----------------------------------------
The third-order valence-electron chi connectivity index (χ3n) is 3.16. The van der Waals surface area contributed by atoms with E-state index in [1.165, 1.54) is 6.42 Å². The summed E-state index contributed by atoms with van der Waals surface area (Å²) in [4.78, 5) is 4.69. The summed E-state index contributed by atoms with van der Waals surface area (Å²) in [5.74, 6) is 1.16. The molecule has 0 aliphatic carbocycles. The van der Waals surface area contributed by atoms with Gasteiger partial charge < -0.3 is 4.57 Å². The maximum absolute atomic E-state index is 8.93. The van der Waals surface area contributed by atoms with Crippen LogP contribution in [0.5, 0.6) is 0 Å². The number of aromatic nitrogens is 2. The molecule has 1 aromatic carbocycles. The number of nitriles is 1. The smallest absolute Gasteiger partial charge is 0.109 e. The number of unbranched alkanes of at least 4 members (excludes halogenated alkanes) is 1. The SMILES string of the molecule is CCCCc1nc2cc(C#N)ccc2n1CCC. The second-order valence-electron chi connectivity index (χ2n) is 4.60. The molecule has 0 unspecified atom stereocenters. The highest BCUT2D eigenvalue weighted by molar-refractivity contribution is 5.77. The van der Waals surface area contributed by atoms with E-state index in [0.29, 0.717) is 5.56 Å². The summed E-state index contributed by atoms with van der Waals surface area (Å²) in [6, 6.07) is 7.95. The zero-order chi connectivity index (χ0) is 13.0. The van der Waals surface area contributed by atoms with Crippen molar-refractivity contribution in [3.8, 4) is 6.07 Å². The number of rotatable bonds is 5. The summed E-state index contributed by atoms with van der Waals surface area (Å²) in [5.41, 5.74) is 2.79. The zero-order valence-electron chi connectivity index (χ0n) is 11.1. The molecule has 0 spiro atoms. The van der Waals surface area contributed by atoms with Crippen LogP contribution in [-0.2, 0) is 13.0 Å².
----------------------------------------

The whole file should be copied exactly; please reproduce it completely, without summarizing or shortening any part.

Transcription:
The third-order valence-electron chi connectivity index (χ3n) is 3.16. The van der Waals surface area contributed by atoms with E-state index in [1.165, 1.54) is 6.42 Å². The summed E-state index contributed by atoms with van der Waals surface area (Å²) in [4.78, 5) is 4.69. The summed E-state index contributed by atoms with van der Waals surface area (Å²) in [5.74, 6) is 1.16. The molecule has 0 aliphatic carbocycles. The van der Waals surface area contributed by atoms with Gasteiger partial charge < -0.3 is 4.57 Å². The maximum absolute atomic E-state index is 8.93. The van der Waals surface area contributed by atoms with Crippen LogP contribution in [0.5, 0.6) is 0 Å². The number of aromatic nitrogens is 2. The molecule has 1 aromatic carbocycles. The number of nitriles is 1. The smallest absolute Gasteiger partial charge is 0.109 e. The number of unbranched alkanes of at least 4 members (excludes halogenated alkanes) is 1. The SMILES string of the molecule is CCCCc1nc2cc(C#N)ccc2n1CCC. The second-order valence-electron chi connectivity index (χ2n) is 4.60. The molecule has 0 unspecified atom stereocenters. The highest BCUT2D eigenvalue weighted by molar-refractivity contribution is 5.77. The van der Waals surface area contributed by atoms with E-state index in [0.29, 0.717) is 5.56 Å². The summed E-state index contributed by atoms with van der Waals surface area (Å²) in [6, 6.07) is 7.95. The zero-order chi connectivity index (χ0) is 13.0. The van der Waals surface area contributed by atoms with Crippen molar-refractivity contribution in [3.8, 4) is 6.07 Å². The number of rotatable bonds is 5. The summed E-state index contributed by atoms with van der Waals surface area (Å²) in [5.41, 5.74) is 2.79. The zero-order valence-electron chi connectivity index (χ0n) is 11.1. The molecule has 0 spiro atoms. The van der Waals surface area contributed by atoms with Crippen LogP contribution in [-0.2, 0) is 13.0 Å².